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Reported by CHRIS PANDOLFO | April 20, 2022


Three months ago, Dartmouth College in New Hampshire canceled a College Republicans event featuring journalist Andy Ngo in response to violent threats made by Antifa activists and “concerning information” the school claimed it received from Hanover police. Now, the school is insisting that Dartmouth College Republicans pay $3,600 in security fees for the canceled event and warning that failure to pay the fees will result in the club being unable to request further funds from the school.

On Tuesday, the Foundation for Individual Rights in Education sent a letter to Dartmouth College demanding that the school “immediately rescind the security fee charge” and permit the College Republicans chapter to request funding to host future events.

“Forcing the group to shoulder these security costs — based on detractors’ disruption at no fault of the College Republicans — and refusing to fund future College Republicans events until these exorbitant fees are paid, infringes the expressive and associational rights Dartmouth promises to its students,” FIRE’s Sabrina Conza wrote to Dartmouth President Philip J. Hanlon.

The planned event with Ngo in January was moved online after his physical visit to campus was canceled. At the time, Dartmouth College claimed that it had received unspecified “concerning information” from Hanover police “regarding safety issues” for the event. In response to requests from FIRE for clarification about why the in-person event was canceled, the school said it was “deeply concerned about the credible threats to participant safety shared by local law enforcement” before the event with Ngo was scheduled to begin.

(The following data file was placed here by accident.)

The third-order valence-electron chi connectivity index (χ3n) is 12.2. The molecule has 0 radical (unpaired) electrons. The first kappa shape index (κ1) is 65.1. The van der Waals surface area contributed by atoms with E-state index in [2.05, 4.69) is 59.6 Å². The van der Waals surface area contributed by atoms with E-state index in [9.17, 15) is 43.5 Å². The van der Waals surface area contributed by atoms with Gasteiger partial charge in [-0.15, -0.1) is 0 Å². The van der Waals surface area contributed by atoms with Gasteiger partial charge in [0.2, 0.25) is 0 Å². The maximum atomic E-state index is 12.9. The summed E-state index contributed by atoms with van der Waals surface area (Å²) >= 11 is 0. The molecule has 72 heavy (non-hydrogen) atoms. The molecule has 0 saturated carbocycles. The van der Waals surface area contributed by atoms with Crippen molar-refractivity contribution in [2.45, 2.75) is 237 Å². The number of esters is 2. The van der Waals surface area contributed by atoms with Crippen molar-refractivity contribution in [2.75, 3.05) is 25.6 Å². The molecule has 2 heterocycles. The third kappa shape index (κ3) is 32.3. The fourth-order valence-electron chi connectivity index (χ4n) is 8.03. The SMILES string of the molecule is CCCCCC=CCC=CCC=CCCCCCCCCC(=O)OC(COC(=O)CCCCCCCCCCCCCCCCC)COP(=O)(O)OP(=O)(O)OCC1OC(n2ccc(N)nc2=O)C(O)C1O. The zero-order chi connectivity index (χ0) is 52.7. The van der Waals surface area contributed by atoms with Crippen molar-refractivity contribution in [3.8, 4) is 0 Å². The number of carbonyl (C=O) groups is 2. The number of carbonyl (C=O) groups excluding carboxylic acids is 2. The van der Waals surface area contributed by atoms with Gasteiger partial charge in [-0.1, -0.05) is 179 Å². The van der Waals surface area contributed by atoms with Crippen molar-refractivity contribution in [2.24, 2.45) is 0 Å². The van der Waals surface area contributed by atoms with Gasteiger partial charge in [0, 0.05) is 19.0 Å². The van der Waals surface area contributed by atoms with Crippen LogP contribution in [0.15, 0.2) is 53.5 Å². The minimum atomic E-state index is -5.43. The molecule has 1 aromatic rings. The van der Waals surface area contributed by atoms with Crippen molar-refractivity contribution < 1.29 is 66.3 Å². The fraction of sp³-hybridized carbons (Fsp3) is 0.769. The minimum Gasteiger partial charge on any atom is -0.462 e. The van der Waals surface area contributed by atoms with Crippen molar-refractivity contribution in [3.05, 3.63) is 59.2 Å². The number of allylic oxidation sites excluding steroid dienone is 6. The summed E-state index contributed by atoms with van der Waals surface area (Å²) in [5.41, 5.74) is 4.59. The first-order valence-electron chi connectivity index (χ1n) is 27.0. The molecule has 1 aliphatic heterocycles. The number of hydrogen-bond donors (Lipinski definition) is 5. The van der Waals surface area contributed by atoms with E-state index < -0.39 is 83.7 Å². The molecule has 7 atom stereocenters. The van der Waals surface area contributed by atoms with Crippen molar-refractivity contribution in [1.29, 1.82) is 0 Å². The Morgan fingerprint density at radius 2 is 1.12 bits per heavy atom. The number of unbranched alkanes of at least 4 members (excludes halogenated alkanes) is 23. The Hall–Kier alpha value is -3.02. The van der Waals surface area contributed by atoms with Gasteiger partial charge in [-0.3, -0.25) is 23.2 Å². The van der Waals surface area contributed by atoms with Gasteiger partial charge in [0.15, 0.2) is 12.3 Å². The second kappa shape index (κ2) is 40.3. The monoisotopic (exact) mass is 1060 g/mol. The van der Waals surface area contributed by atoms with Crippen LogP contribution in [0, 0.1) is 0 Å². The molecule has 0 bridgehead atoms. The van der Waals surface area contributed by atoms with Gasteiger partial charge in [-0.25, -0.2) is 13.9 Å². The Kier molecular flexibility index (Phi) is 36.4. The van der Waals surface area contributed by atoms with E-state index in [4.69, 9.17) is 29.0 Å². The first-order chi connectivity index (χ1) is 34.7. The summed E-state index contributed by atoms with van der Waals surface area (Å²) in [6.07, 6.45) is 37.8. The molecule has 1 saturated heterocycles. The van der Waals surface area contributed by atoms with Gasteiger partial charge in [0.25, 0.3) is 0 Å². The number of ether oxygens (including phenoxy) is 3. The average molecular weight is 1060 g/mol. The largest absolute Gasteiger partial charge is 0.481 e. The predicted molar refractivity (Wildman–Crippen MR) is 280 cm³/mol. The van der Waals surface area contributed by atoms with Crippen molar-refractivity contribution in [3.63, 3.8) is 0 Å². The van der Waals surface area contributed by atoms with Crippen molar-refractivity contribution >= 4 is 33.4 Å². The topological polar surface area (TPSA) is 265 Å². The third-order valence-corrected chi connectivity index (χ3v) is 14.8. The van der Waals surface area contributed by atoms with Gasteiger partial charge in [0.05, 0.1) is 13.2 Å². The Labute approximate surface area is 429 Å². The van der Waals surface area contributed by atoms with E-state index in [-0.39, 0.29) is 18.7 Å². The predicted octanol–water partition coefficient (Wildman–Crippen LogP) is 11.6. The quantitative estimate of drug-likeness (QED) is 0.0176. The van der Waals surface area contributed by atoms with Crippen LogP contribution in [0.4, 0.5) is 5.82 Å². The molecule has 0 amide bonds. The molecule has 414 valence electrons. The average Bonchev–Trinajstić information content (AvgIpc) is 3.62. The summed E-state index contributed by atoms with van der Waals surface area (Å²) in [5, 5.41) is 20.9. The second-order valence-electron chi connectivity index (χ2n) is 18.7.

However, FIRE also requested clarification from the Hanover police, which shared public records and a letter from the police chief stating that law enforcement “did not make a recommendation to Dartmouth College regarding the January 20th event.”

The letter from Chief of Police Charles B. Dennis said that “the information and concerns we had received from student organizers, event organizers, the speaker, open-source information available online referencing the event, and information through law enforcement channels was credible and caused us concern for the safety of those attending the event, protesting the event, as well as our community members.”

“With the information we had, we were operationally prepared as best we could to handle the event and protest,” Dennis said.

In a statement to Inside Higher Ed, a spokesperson for Dartmouth College affirmed the school’s support for “freedom of expression and dissent.”

The school said that student organizations are responsible for event-related security costs and said that “leaders of the college Republican club were aware of their responsibility for security fees for the event and received an estimate in advance, with enough time to submit a funding request for these costs. They did not request this funding. The club was also aware of the possibility that the event might need to be adjusted to address safety concerns expressed by the organizers themselves.”

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